One of the most significant archaeological locations of West Bohemia, where in 1957-58, several dozens of cremation graves of the urnfield culture were discovered. The items found are now in museum collections, and only inconspicuous reminders in the terrain remain from the graves and tumuli today.
The grave field dating to the Bronze Age is located not far from the village of Žírovice, above Mlýnský fishpond. The first, and now lost, findings date to 1880, and later the grave field was damaged by sand mining.
The actual excavation was not commenced here until 1930, when a spa guest from Prague found the first ceramic vessel in the sand mine, at a depth of 50 cm. On a relatively small area, the remains of two main circular tumuli were discovered, as well as 50 smaller urn graves. Are you wondering what a prehistoric burial looked like?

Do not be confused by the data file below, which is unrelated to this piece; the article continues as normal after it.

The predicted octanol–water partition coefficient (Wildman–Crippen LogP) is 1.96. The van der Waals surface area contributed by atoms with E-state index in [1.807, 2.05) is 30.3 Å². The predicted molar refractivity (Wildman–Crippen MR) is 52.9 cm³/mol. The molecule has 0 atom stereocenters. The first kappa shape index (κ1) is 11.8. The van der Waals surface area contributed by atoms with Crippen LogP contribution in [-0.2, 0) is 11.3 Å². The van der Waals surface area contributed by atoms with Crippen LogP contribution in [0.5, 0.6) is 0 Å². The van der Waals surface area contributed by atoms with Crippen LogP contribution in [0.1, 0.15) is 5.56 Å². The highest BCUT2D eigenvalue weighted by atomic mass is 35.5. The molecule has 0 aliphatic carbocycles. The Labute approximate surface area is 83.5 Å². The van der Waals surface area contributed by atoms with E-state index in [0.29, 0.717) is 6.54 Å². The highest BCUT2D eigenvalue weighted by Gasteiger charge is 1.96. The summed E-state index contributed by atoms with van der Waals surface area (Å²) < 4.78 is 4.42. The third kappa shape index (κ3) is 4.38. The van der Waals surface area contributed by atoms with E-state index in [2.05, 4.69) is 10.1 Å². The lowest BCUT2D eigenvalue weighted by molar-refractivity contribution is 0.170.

After burning the deceased on a pyre, their ashes, along with sand and the bone remnants, were poured into a vessel called an urn, or ash receptacle. This was placed into a shallow pit, surrounded by stones, and covered with soil.
A settlement with the remains of wooden buildings and fire pits is located in direct proximity to the grave field. These cremation graves belong to the so-called Cheb group of urnfield cultures from the late Bronze Age, dated to the period of 1300 - 1000 BC. Today, only the foundations of the tumuli can be seen at the grave field, and you can read more detailed information about it on the entrance panel.